Central Amazonian floodplain forests grow in areas that are annually flooded by large rivers during mean periods of up to 8 months and at depths of up to 10 m. Despite this severe stress, these forests consist of over 1000 species and are by far the most species-rich floodplain forests worldwide.
The trees show a broad range of morphological, anatomical, physiological, and phenological adaptations that enable them not only to survive the adverse environmental conditions, but also to produce large amounts of biomass when the nutrient levels in water and soils are sufficiently high.
This is the case in the floodplains of white-water rivers, which are used for fisheries, agriculture and cattle-ranching but which also have a high potential for the production of timber and non-timber products, when adequately managed.
The text considers the functioning and ecologically-oriented use of floodplain forests in the tropics and sub-tropics. It provides a solid scientific basis for wetland ecologists, foresters, environmentalists and wetland managers.
Part I - Amazonian Floodplain Forests and the Environment
1. An Introduction to South American Wetland Forests: Distribution, Definitions and General Characterization
2. Development of the Amazon Valley during the Middle to Late Quaternary: Sedimentological and Climatological Observations
3. Remote Sensing of the Distribution and Extent of Wetlands in the Amazon Basin
4. Phytogeography, Species Diversity, Community Structure and Dynamics of Central Amazonian Floodplain Forests
Part II - Ecological and Ecophysiological Aspects of Amazonian Floodplain Forests
5. Tree Phenology in Amazonian Floodplain Forests
6. Biochemistry of Amazonian Floodplain trees
7. The Morphology and Anatomy of Tree Roots and their Aeration Strategies
8. Fine Root Systems and Mycorrhizal Associations in Two Central Amazonian Inundation Forests - Igapo and Varzea
9. Morphology and Anatomy of Leaves
10. Gas Exchange and Photosynthesis
11. Sap Flow and Stem Respiration
12. Fruit and Seed Chemistry, Biomass and Dispersal
13. Seed Germination and Seedling Establishment of Amazonian Floodplain Trees
14. Nitrogen Balance of a Floodplain Forest of the Amazon River: the Role of Nitrogen Fixation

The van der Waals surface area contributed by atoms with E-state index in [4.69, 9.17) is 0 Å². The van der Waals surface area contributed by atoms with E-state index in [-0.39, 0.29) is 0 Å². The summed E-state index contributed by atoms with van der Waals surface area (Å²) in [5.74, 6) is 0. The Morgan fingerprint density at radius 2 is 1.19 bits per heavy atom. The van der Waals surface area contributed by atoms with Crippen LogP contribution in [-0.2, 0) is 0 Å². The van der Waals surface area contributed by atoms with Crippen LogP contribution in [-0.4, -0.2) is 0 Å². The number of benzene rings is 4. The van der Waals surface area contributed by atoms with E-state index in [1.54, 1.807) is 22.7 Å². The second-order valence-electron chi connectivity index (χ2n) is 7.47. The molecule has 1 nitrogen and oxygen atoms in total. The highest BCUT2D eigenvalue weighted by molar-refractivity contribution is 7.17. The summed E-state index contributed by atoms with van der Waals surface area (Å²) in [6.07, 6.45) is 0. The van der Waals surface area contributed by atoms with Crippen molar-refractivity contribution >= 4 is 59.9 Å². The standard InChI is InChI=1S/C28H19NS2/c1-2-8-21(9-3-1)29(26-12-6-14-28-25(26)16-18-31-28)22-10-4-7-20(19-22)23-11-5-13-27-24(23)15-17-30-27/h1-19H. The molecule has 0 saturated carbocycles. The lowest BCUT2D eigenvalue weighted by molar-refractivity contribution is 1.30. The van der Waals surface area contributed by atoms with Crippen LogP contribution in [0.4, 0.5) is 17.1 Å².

15. Genetic Variability, Divergence and Speciation in Trees of Periodically Flooded Forests of the Amazon: a Case Study of Himatanthus sucuuba (SPRUCE) WOODSON
16. The Importance of Amazonian Floodplain Forests for Animal Biodiversity: Beetles in Canopies of Floodplain and Upland Forests
Part III - Sustainable Management of Amazonian Floodplain Forests
17. Wood Anatomy, Tree Ring Structure of the Stem and their Importance for Tropical Dendrochronology
18. Biomass and Net Primary Production of Central Amazonian Floodplain Forests
19. Use of Amazonian Floodplain Trees
20. Traditional Timber Harvesting in the Central Amazonian Floodplain Forests
21. Growth-Orientated Logging (GOL): The Use of Species Specific Growth Information for Forest Management in Central Amazonian Floodplains
Part IV - Discussion and conclusions
22. Protected Areas in the Amazonian Varzea and their Role in its Conservation: the Case of Mamiraua Sustainable Development Reserve (MSDR)
23. The Role of Floodplain Forests in an Integrated Sustainable Management Concept of the Natural Resources of the Central Amazonian Varzea
24 Ecophysiology, Biodiversity and Sustainable Management of Central Amazonian Floodplain Forests: a Synthesis
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Prof. Dr. Wolfgang J. Junk is the retired head of the Working Group of Tropical Ecology at the former Max-Planck-Institute for Limnology at Plon, Germany. He worked more than 40 years in the Brazilian Amazon region in cooperation with the National Amazon Research Institute (INPA) at Manaus, and 20 years in the Pantanal, an other large neotropical wetland, in cooperation with the Federal University of Mato Grosso, Brazil. He edited several books and published about 250 articles about different aspects of floodplain ecology. Prof. Junk is since 1991 corresponding member of the Brazilian Academy of Sciences and received many honours, among them the Brazilian Grande Cruz (1998), the International Fellow Award of the Society of Wetland Scientist's (1999), and the Cross of merit first class of the Federal Republic of Germany (2008).
Dr. Maria Teresa F. Piedade is head of the Wetlands Working Group and the MAUA group on the monitoring of Amazonian wetlands. Both groups are linked to the National Amazon Research Institute (INPA), Manaus, Brazil, where she is employed. She works on the ecology of the Amazon floodplains for more than three decades being for about 20 years the Brazilian counterpart of the cooperation between INPA and the Max-Planck-Institute for Limnology (Ploen - until 2007) and Chemistry (Mainz – from 2007 to the present). She supervised more than 50 students and published about 100 articles and book chapters on the vegetation of wetlands and its ecology. Currently she participates of several international committees as the SSC-LBA and the "Limnology in Developing Countries (Tropical Countries)" of the SIL.
Dr. Florian Wittmann, Dr. Jochen Schöngart and PD Dr. Pia Parolin have worked for many years with Prof. Junk and Dr. Piedade at INPA in Manaus and are internationally recognized experts in their specific research fields.